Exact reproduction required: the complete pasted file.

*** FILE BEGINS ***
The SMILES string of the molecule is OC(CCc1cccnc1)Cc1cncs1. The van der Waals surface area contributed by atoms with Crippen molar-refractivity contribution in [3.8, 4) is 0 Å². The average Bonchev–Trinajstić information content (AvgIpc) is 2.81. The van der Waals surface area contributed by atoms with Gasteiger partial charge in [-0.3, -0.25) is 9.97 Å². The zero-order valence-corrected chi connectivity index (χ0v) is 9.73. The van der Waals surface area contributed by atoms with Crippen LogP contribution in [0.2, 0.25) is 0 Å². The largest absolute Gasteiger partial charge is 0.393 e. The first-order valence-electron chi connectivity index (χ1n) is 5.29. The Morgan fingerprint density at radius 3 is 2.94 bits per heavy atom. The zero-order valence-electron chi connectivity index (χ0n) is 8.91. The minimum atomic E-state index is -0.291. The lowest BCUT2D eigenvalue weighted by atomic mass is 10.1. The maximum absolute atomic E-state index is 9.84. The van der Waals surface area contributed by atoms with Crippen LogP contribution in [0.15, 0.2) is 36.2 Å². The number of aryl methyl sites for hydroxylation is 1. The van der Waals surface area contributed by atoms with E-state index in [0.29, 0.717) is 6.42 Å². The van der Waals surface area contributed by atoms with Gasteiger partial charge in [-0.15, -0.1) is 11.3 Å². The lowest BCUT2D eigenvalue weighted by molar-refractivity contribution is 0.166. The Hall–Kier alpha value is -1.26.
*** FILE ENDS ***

The SMILES string of the molecule is OC(CCc1cccnc1)Cc1cncs1. The van der Waals surface area contributed by atoms with Crippen molar-refractivity contribution in [3.8, 4) is 0 Å². The average Bonchev–Trinajstić information content (AvgIpc) is 2.81. The van der Waals surface area contributed by atoms with Gasteiger partial charge in [-0.3, -0.25) is 9.97 Å². The zero-order valence-corrected chi connectivity index (χ0v) is 9.73. The van der Waals surface area contributed by atoms with Crippen LogP contribution in [0.2, 0.25) is 0 Å². The largest absolute Gasteiger partial charge is 0.393 e. The first-order valence-electron chi connectivity index (χ1n) is 5.29. The Morgan fingerprint density at radius 3 is 2.94 bits per heavy atom. The zero-order valence-electron chi connectivity index (χ0n) is 8.91. The minimum atomic E-state index is -0.291. The lowest BCUT2D eigenvalue weighted by atomic mass is 10.1. The maximum absolute atomic E-state index is 9.84. The van der Waals surface area contributed by atoms with Crippen LogP contribution in [0.15, 0.2) is 36.2 Å². The number of aryl methyl sites for hydroxylation is 1. The van der Waals surface area contributed by atoms with E-state index in [0.29, 0.717) is 6.42 Å². The van der Waals surface area contributed by atoms with Gasteiger partial charge in [-0.15, -0.1) is 11.3 Å². The lowest BCUT2D eigenvalue weighted by molar-refractivity contribution is 0.166. The Hall–Kier alpha value is -1.26.